Any expanding agent capable of being englobed in the polymeric vinyl aromatic matrix can be used in the process, object of the present invention. Typical examples of expanding agents are aliphatic hydrocarbons, Freon, carbon dioxide, alcohols such as ethyl alcohol, etc.
The expanding agents can be selected from aliphatic or cyclo-aliphatic hydrocarbons containing 3 to 6 carbon atoms such as n-pentane, iso-pentane, cyclopentane or mixtures thereof; halogenated derivatives of aliphatic hydrocarbons containing 1 to 3 carbon atoms, such as, for example, dichlorodifluoromethane, 1,2,2-trifluoro-ethane, 1,1,2-trifluoroethane; carbon dioxide; and ethyl alcohol.
The expanding agents are added in a quantity ranging from 1 to 10% by weight, with respect to the monomeric base, preferably during the polymerization phase, or subsequently by means of the re-suspension technology. In particular, the latter comprises the phases of:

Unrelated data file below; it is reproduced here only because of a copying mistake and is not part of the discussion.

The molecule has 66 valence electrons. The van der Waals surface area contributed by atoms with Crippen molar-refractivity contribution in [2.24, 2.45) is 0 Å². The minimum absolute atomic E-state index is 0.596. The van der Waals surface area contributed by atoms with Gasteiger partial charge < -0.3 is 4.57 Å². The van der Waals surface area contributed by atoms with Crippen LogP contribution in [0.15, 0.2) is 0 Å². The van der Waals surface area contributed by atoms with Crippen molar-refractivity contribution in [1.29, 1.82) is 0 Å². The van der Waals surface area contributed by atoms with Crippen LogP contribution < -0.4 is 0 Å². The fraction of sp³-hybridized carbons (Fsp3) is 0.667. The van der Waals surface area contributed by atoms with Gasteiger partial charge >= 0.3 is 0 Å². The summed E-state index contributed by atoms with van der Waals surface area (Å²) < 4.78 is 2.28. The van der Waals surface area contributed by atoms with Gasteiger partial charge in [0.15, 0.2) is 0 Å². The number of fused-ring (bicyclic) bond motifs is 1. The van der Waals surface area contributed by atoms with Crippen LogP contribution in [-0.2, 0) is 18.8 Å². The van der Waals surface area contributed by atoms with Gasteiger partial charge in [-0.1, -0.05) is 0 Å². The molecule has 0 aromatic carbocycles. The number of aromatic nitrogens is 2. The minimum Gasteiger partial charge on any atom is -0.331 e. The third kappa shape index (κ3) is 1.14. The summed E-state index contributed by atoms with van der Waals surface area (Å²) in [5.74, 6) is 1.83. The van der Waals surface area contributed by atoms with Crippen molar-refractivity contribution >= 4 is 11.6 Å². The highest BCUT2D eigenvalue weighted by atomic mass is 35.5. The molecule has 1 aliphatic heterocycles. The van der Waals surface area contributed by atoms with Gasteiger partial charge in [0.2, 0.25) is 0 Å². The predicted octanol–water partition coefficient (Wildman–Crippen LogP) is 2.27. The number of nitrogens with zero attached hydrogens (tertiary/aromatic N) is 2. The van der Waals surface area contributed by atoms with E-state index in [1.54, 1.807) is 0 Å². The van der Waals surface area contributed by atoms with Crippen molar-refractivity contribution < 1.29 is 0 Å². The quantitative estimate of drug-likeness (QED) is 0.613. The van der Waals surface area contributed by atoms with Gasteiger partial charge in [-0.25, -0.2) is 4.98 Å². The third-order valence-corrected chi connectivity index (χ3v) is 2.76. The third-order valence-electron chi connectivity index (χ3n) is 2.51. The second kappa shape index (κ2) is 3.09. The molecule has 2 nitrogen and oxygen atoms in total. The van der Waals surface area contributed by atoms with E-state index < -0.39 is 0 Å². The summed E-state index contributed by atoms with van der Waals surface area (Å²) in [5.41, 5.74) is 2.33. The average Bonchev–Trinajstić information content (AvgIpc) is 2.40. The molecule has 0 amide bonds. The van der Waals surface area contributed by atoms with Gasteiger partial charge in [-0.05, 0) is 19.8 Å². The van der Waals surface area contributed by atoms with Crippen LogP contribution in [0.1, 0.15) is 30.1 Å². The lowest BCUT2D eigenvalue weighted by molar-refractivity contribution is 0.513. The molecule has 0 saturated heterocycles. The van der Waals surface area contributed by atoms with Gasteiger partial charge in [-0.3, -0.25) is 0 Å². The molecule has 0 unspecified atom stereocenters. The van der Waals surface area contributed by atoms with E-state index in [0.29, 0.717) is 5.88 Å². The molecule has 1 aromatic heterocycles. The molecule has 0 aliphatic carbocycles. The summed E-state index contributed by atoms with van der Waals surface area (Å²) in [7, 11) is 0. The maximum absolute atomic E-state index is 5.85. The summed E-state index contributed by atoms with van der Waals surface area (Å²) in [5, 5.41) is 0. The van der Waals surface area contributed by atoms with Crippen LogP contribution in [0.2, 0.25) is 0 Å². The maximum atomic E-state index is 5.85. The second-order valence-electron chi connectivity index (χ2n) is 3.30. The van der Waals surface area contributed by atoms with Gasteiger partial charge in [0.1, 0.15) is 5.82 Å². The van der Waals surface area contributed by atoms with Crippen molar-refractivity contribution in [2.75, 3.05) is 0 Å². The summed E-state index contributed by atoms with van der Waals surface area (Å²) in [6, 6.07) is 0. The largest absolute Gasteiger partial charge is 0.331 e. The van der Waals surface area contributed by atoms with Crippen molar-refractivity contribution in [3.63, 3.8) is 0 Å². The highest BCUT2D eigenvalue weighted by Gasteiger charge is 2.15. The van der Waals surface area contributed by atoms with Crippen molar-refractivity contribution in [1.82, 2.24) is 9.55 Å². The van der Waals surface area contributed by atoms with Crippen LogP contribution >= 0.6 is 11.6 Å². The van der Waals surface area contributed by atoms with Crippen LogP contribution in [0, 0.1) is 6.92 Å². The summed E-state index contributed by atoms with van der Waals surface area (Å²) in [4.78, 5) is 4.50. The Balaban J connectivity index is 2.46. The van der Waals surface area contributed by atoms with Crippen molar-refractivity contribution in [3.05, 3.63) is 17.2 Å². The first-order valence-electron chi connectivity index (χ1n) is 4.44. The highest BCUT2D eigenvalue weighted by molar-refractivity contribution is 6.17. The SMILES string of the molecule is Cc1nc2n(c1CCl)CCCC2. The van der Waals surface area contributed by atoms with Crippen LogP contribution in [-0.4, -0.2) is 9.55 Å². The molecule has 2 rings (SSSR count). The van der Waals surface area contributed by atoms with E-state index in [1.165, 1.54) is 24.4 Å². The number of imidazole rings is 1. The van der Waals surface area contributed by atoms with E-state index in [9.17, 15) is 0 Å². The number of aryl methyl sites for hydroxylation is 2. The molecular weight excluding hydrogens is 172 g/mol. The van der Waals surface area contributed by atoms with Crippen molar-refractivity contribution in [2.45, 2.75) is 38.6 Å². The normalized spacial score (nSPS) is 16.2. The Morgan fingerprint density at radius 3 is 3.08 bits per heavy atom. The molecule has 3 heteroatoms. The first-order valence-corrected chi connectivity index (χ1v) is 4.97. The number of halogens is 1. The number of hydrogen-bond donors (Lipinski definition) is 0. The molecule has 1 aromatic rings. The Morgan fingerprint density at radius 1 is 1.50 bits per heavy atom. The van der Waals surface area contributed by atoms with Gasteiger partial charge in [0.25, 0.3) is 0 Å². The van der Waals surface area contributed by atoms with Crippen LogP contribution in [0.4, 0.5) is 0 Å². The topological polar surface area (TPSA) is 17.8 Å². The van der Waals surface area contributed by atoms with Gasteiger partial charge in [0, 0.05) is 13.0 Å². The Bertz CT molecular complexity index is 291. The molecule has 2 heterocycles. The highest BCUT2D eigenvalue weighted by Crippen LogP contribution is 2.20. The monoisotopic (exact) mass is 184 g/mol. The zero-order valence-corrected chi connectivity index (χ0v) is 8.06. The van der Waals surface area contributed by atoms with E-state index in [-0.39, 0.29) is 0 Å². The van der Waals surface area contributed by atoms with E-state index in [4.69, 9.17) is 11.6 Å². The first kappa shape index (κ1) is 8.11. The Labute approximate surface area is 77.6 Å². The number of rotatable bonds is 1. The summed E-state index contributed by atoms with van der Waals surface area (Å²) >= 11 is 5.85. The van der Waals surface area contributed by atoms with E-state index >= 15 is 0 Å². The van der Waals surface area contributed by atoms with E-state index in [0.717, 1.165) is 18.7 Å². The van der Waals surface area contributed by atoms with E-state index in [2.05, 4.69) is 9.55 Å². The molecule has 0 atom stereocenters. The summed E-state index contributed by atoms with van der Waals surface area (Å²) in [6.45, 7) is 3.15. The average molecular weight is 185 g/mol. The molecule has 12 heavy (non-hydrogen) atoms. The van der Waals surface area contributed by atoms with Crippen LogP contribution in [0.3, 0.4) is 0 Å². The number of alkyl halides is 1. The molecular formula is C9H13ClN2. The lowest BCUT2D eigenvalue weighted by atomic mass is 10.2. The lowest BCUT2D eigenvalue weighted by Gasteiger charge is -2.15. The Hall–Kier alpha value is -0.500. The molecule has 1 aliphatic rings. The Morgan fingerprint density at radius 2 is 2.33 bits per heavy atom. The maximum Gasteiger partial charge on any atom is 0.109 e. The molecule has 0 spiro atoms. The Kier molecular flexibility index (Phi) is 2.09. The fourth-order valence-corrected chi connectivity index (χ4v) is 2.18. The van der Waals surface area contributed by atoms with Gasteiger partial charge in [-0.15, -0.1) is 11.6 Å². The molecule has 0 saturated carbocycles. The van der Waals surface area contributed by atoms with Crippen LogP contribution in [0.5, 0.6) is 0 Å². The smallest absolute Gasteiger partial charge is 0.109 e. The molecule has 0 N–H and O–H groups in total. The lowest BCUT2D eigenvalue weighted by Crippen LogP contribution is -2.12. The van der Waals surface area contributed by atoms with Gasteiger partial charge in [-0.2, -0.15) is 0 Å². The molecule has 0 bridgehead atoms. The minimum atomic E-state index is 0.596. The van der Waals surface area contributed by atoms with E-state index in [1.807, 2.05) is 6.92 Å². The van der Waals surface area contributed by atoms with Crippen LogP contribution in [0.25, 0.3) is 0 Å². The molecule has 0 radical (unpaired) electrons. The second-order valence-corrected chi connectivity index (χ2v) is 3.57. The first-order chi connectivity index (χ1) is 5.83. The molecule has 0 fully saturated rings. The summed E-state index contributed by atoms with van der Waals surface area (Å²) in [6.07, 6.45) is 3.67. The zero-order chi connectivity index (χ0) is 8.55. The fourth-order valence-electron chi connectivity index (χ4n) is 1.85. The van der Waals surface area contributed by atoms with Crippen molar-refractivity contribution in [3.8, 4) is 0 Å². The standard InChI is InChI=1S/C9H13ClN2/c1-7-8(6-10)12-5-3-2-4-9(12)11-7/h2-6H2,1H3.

polymerizing the monomers in aqueous suspension in the presence of additives, for example a flame-retardant system;
separating the beads thus obtained;
re-suspending the beads in water and heating until their spherical form is obtained;
adding the expanding agents to the suspension and keeping the beads in contact with the same until impregnation; and
re-separating the beads.
During the process, object of the present invention, conventional additives can be added to the aqueous suspension, such as pigments, stabilizing agents, nucleating agents, flame-retardant systems, antistatic agents, release agents, etc. In particular, a flame-retardant system can be added, containing from 0.1 to 3% by weight, with respect to the monomeric base, preferably from 0.4 to 2.2%, of a self-extinguishing brominated additive containing at least 30% by weight of bromine, preferably from 50 to 90% by weight, and 0 to 1% by weight, with respect to the monomeric base, preferably 0.01 to 0.4%, of a synergic product containing at least one C—C or C—O—O—C thermolabile bond, as described hereunder.